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Slow Flight

Slow Flight. Image courtesy of

Why do we need to learn slow flight?

Because we are really close slow flight whenever we are landing and taking off, and we need to know how the airplane “feels” to operate at such low speeds. We don’t want to be in slow flight during these phases, so we want to know how to avoid it.  Also, we pass through slow flight on our way to a stall, so we need to recognize when our airplane is losing enough airspeed and approaching a stall.

To enter slow flight for a Cessna 172:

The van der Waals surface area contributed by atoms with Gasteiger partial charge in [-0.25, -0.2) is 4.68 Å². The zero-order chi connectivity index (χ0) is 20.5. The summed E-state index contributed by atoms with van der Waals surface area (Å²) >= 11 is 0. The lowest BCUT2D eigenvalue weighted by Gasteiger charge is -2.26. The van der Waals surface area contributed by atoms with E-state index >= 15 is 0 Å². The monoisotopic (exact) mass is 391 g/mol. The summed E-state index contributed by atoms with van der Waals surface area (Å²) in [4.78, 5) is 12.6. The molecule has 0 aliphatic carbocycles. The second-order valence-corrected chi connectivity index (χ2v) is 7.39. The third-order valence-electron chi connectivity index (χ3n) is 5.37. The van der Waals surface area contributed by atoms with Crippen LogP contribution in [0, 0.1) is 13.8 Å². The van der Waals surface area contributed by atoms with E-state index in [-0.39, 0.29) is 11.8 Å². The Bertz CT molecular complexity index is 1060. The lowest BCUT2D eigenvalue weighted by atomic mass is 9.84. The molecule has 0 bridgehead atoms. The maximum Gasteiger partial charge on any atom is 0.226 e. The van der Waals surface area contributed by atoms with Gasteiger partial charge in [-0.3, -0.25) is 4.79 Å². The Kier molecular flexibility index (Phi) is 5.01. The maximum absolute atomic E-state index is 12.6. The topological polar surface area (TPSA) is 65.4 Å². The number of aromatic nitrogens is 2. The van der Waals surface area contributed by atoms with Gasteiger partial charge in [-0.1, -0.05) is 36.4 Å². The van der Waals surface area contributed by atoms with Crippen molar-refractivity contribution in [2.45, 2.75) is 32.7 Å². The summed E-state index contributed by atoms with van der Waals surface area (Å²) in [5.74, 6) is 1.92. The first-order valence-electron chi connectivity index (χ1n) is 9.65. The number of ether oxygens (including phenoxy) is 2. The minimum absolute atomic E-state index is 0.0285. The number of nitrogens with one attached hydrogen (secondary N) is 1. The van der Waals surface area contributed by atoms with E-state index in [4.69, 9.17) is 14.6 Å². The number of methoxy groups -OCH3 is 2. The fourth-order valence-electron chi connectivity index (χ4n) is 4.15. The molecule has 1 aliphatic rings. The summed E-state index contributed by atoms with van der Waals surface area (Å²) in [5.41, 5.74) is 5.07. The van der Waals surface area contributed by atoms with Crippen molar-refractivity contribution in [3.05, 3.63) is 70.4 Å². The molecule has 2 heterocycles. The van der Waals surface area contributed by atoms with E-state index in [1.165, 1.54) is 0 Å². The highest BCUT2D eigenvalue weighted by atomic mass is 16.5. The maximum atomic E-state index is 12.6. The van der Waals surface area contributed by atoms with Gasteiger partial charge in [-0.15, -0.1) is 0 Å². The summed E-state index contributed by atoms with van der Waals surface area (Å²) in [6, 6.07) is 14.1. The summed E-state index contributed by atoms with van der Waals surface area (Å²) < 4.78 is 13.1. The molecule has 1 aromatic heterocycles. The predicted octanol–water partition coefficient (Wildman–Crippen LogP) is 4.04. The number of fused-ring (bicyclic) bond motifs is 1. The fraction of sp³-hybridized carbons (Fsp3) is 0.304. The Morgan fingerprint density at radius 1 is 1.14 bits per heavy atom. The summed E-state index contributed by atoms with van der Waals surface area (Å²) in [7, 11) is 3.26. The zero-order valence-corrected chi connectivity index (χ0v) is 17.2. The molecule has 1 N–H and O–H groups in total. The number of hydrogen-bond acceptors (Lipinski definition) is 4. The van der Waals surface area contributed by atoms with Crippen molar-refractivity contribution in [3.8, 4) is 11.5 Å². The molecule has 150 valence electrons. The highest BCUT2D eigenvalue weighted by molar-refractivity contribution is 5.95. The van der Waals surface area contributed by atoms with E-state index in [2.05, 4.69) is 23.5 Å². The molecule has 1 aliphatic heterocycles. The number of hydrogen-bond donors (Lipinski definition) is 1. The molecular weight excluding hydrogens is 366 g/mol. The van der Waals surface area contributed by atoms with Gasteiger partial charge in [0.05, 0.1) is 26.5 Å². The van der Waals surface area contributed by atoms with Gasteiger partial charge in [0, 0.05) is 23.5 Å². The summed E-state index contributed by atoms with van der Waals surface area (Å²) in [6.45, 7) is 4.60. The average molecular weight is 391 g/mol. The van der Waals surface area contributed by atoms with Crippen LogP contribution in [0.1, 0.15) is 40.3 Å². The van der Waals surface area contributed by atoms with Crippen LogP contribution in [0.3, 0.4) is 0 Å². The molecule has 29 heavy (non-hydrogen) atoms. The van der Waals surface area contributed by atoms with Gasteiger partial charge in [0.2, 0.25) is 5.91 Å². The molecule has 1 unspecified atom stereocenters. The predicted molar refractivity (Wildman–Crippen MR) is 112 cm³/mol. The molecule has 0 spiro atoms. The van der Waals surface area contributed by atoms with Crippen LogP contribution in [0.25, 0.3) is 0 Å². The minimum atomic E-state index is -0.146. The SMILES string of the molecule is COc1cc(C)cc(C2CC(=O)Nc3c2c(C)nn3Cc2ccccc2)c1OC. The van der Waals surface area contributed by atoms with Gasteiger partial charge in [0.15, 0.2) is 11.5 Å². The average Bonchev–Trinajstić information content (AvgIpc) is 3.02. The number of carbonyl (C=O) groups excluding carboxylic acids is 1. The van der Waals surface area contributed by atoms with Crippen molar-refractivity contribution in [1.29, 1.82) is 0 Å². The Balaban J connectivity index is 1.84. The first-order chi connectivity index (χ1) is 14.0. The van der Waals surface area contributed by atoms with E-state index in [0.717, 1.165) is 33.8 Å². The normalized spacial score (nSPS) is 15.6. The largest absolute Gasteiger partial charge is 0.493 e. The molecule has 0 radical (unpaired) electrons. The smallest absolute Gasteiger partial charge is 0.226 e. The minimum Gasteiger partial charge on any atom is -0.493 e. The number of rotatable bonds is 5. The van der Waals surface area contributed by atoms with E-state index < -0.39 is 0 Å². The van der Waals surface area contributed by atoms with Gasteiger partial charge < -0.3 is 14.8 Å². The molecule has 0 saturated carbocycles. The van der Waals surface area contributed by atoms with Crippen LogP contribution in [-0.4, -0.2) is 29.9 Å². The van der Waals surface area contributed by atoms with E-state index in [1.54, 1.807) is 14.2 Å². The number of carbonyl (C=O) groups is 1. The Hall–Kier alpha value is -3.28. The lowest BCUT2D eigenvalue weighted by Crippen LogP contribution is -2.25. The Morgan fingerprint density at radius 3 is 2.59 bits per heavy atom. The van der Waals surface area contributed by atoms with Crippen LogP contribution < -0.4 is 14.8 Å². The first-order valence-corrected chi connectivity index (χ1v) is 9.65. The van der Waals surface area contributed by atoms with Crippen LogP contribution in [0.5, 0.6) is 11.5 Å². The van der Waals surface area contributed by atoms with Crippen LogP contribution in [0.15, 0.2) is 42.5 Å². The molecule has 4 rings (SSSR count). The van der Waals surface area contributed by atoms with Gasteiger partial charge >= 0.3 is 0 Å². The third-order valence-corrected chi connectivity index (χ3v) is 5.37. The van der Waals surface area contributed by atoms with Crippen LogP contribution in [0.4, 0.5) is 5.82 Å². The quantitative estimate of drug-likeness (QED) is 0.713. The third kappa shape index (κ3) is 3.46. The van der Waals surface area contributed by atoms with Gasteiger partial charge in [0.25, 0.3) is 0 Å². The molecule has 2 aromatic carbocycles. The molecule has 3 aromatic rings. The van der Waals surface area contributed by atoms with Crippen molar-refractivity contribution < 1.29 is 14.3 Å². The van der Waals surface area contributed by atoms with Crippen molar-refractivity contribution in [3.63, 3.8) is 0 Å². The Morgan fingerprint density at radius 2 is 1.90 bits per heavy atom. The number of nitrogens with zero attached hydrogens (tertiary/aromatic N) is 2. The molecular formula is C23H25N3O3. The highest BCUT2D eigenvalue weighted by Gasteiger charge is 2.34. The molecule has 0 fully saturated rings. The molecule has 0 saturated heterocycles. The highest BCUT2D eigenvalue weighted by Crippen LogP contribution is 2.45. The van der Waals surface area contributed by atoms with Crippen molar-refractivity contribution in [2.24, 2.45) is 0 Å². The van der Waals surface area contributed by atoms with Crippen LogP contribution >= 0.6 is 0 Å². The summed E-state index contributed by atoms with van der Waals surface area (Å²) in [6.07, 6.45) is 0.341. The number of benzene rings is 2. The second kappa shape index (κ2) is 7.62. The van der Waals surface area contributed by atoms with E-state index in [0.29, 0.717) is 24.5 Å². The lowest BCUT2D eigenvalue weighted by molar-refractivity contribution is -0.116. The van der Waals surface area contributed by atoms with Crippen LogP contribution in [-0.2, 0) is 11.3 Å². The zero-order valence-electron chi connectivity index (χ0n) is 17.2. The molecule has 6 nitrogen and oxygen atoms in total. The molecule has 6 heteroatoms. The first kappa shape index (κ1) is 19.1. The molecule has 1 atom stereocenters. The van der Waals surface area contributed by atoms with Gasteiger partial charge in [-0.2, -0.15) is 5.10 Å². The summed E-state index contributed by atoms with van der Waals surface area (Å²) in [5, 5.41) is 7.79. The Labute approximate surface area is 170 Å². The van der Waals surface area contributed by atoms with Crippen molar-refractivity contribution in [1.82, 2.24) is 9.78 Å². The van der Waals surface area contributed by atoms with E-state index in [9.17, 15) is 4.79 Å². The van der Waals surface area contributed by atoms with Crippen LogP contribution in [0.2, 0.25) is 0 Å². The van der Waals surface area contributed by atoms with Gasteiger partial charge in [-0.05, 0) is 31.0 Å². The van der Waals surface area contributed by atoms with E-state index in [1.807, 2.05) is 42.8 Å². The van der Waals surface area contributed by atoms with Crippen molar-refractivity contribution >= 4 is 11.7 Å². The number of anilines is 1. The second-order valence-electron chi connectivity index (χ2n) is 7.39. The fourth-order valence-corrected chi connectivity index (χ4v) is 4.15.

1)  Complete the HALT check. Each school has it’s own acronym or procedure for this check, but they are basically the same:

H = Height. Must be recovered by 2000′ AGL

A = Area. Not over a built-up, or civilized area. No buildings, homes, people.

L = Landing Checklist

T = Turn Checks. We do a 30 degree angle of bank turn in each direction 90 degrees. This is how we check for traffic in the area.

2)  Reduce RPM to 1500 – Carb Heat Hot. Note the nose will drop.

3)  Maintain altitude and heading. Pull up to prevent the aircraft from descending.

4) Add power to hold altitude.

Confirm Slow Flight. The following are five signs that alert us that we are in slow flight:

1. Stall Horn cutting in and out;

2. Low Airspeed

3. High RPM

4.  High nose attitude

5. Sloppy aileron control.

We are in slow flight!